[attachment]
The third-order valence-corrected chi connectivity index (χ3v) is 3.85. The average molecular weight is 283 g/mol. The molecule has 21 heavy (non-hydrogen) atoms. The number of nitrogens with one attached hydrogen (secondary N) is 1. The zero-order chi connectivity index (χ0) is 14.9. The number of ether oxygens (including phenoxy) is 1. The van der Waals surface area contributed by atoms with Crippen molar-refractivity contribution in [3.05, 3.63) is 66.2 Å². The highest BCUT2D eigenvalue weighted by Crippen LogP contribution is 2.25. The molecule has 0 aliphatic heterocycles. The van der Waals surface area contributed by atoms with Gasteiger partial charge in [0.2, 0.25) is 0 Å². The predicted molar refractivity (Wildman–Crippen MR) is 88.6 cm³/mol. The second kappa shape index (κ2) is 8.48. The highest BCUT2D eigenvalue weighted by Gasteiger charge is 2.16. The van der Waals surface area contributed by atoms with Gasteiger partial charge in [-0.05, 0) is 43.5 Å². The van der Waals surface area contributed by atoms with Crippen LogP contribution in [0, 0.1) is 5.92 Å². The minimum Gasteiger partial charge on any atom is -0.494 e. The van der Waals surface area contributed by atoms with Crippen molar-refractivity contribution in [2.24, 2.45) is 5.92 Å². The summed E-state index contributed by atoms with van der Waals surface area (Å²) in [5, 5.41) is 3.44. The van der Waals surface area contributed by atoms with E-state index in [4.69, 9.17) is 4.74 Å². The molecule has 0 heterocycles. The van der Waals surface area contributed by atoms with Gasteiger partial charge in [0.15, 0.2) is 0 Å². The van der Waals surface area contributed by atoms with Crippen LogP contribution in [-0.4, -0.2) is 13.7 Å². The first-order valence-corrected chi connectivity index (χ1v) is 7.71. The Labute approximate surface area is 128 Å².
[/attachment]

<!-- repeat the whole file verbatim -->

The third-order valence-corrected chi connectivity index (χ3v) is 3.85. The average molecular weight is 283 g/mol. The molecule has 21 heavy (non-hydrogen) atoms. The number of nitrogens with one attached hydrogen (secondary N) is 1. The zero-order chi connectivity index (χ0) is 14.9. The number of ether oxygens (including phenoxy) is 1. The van der Waals surface area contributed by atoms with Crippen molar-refractivity contribution in [3.05, 3.63) is 66.2 Å². The highest BCUT2D eigenvalue weighted by Crippen LogP contribution is 2.25. The molecule has 0 aliphatic heterocycles. The van der Waals surface area contributed by atoms with Gasteiger partial charge in [0.2, 0.25) is 0 Å². The predicted molar refractivity (Wildman–Crippen MR) is 88.6 cm³/mol. The second kappa shape index (κ2) is 8.48. The highest BCUT2D eigenvalue weighted by Gasteiger charge is 2.16. The van der Waals surface area contributed by atoms with Gasteiger partial charge in [-0.05, 0) is 43.5 Å². The van der Waals surface area contributed by atoms with Crippen LogP contribution in [0, 0.1) is 5.92 Å². The minimum Gasteiger partial charge on any atom is -0.494 e. The van der Waals surface area contributed by atoms with Crippen molar-refractivity contribution in [2.24, 2.45) is 5.92 Å². The summed E-state index contributed by atoms with van der Waals surface area (Å²) in [5, 5.41) is 3.44. The van der Waals surface area contributed by atoms with E-state index in [4.69, 9.17) is 4.74 Å². The molecule has 0 heterocycles. The van der Waals surface area contributed by atoms with Gasteiger partial charge in [0.15, 0.2) is 0 Å². The van der Waals surface area contributed by atoms with Crippen LogP contribution in [-0.4, -0.2) is 13.7 Å². The first-order valence-corrected chi connectivity index (χ1v) is 7.71. The Labute approximate surface area is 128 Å².